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Not easy to unshackle varsity system

Shelley Walia’s article “Unshackle the varsity system” (Aug 31) is at best a Utopian concept and an impractical one. Barring a handful of our universities whose curriculum, degrees and academic reputation have some credibility at the national and international levels, majority of our regional and state universities have poor standing.

In the absence of uniform curriculum and its upgradation to the international standards, these universities will further lower academic standards. The very fact that large percentage of postgraduate students and candidates with doctoral degrees from these universities fail to clear the national eligibility test, speaks volumes of their substandard academic output.

The idea of “unshackling” the varsity system would arise only when the overall standard of the country’s higher education has reached a reasonable level of judging a candidate purely on the basis of interview and discussions in the Indian context rather than on grades. National Commission for Higher Education and Research is step in the right direction.


Example worth emulating

Arjun Atwal earned plaudits by clinching the US PGA Tour Title and lifting the Wyndham Championship Trophy (editorial, “Bull’s eye!”, Aug 25). He thus became the first-ever Indian golfer to achieve this unique and remarkable feat. His dedication, devotion, tenacity, work ethos, perseverance and determination and never-say-die attitude enabled him to realise his long cherished dream.

Every golfer nurses the desire to win the coveted and much sought after US PGA tour title but only the fortunate and deserving ones, like Atwal, manage to lay their hands on to it.

Atwal’s momentous victory will spur the current crop of Indian professional golfers to emulate his stupendous feat. Besides his triumph has placed India on a higher pedestal at the international level and has impelled the golfing world to take note of the rapid strides made by India in golf.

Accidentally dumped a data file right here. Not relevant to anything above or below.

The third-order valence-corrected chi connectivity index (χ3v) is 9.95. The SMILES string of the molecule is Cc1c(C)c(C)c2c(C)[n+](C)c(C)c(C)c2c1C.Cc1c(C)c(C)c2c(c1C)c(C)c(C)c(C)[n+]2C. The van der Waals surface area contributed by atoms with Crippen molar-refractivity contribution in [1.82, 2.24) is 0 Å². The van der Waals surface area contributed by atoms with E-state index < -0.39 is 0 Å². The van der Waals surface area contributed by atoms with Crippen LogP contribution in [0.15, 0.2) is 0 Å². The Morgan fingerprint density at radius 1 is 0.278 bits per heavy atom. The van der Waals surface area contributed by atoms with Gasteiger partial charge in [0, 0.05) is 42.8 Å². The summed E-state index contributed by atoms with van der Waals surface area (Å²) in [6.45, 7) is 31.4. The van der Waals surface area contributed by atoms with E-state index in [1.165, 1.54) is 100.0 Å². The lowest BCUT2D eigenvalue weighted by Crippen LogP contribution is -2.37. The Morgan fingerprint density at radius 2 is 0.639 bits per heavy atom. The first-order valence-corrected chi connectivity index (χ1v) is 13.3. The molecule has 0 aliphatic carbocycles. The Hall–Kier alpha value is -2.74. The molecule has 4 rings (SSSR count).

Atwal has done India proud for which he deserves accolades.


Lopsided growth

Former and the present Chief Ministers of Punjab have been giving a step-motherly treatment to Doaba and Majha region of Punjab. A majority of the institutions of higher education were set up in Malwa before 2007.

After 2007, the Akali-BJP government also set up higher educational institutions in the Malwa region. Doaba and Majha regions have been ignored by this government. Except for GNDU, Amritsar and PTU, there are no higher educational institutions in this region.

T.P.S. MALHI, Kapurthala

Safer roads

Fatal road-accidents have become a matter of common occurrence in Himachal Pradesh. Sadly, however, the powers that be seem to view the tragic happenings rather indifferently.

Looking at the alarming number of road-deaths, ensuring safe road journey for the public at large seems to have become an imperative of good governance. Its high time the district administration, the transport authority and, above all, the traffic police met the challenge posed by the disturbing situation.

TARA CHAND, Ambota (Una)

Autonomy in J&K

Mr Farooq Abdullah’s speech in the Lok Sabha, published in The Tribune (Aug 30), was thought-provoking. Many mistakes have been made by the Centre in the past such as, halting the operations in J&K in 1947-48, taking the issue to the United Nations and the dismissal of the Farooq Abdullah Ministry some years back. Let us not make another mistake by not considering the autonomy proposal seriously as has been done so far.

Brig. R.N. SHARMA (retd.), Palampur (HP)

Speedy justice?

To the news report (Aug 30) about the record 111 judgments pronounced on a single day by Andhra Pradesh Civil Judge J.V.V. Satyanarayana Murthy, I would like to add that the appreciation give is much more than due. The speed of the work depends upon the legal acumen of judicial officers. What is required is quality of justice and not quantity.

When the speed is so fast, there are chances of more errors. Lawyers do not feel aggrieved by the speed of courts. There are other reasons behind the delay. There should be a seminar once a year in every state where judges and lawyers should sort out the problems related to backlog. Public expects justice within a reasonable period.

R. S. DHILLON, Advocate, Kapurthala

Punish quacks

There is a popular saying neem hakeem khatra-e-jaan, i.e. quacks jeopardise patients’ lives (news report, “Quacks wreak havoc on Majha’s health”, Aug 28). Despite having absolutely no medical knowledge quacks pretend to be skilled in medicine and use the title Dr before their names. The fees of qualified doctors being quite exorbitant, even those patients suffering from serious diseases go to quacks.

It is strange that the health authorities take action only when they receive a complaint against some quacks. Don’t they know that the quacks are operating in every town and city? Why don’t they take suo motu action against them?

BHAGWAN SINGH, Qadian, Hoshiarpur



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